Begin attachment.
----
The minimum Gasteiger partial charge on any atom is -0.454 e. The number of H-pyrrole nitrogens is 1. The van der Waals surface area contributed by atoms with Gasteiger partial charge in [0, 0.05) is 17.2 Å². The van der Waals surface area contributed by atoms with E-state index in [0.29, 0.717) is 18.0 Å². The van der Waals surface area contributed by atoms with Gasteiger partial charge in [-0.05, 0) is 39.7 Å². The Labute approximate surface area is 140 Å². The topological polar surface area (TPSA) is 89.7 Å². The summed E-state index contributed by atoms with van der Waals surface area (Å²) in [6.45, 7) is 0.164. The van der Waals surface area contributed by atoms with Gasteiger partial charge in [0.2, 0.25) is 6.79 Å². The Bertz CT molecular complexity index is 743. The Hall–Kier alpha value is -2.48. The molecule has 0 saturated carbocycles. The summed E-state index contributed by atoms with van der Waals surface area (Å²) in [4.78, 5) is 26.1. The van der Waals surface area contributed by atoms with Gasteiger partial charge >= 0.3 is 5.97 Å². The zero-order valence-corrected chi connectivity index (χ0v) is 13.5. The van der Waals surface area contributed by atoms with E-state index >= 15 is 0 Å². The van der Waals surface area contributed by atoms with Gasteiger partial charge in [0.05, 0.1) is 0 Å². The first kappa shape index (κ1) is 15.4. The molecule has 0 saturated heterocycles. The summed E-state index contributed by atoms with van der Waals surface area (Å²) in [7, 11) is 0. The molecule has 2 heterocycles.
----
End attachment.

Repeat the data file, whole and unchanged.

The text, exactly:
The minimum Gasteiger partial charge on any atom is -0.454 e. The number of H-pyrrole nitrogens is 1. The van der Waals surface area contributed by atoms with Gasteiger partial charge in [0, 0.05) is 17.2 Å². The van der Waals surface area contributed by atoms with E-state index in [0.29, 0.717) is 18.0 Å². The van der Waals surface area contributed by atoms with Gasteiger partial charge in [-0.05, 0) is 39.7 Å². The Labute approximate surface area is 140 Å². The topological polar surface area (TPSA) is 89.7 Å². The summed E-state index contributed by atoms with van der Waals surface area (Å²) in [6.45, 7) is 0.164. The van der Waals surface area contributed by atoms with Gasteiger partial charge in [0.2, 0.25) is 6.79 Å². The Bertz CT molecular complexity index is 743. The Hall–Kier alpha value is -2.48. The molecule has 0 saturated carbocycles. The summed E-state index contributed by atoms with van der Waals surface area (Å²) in [4.78, 5) is 26.1. The van der Waals surface area contributed by atoms with Gasteiger partial charge >= 0.3 is 5.97 Å². The zero-order valence-corrected chi connectivity index (χ0v) is 13.5. The van der Waals surface area contributed by atoms with E-state index >= 15 is 0 Å². The van der Waals surface area contributed by atoms with Gasteiger partial charge in [0.05, 0.1) is 0 Å². The first kappa shape index (κ1) is 15.4. The molecule has 0 saturated heterocycles. The summed E-state index contributed by atoms with van der Waals surface area (Å²) in [7, 11) is 0. The molecule has 2 heterocycles.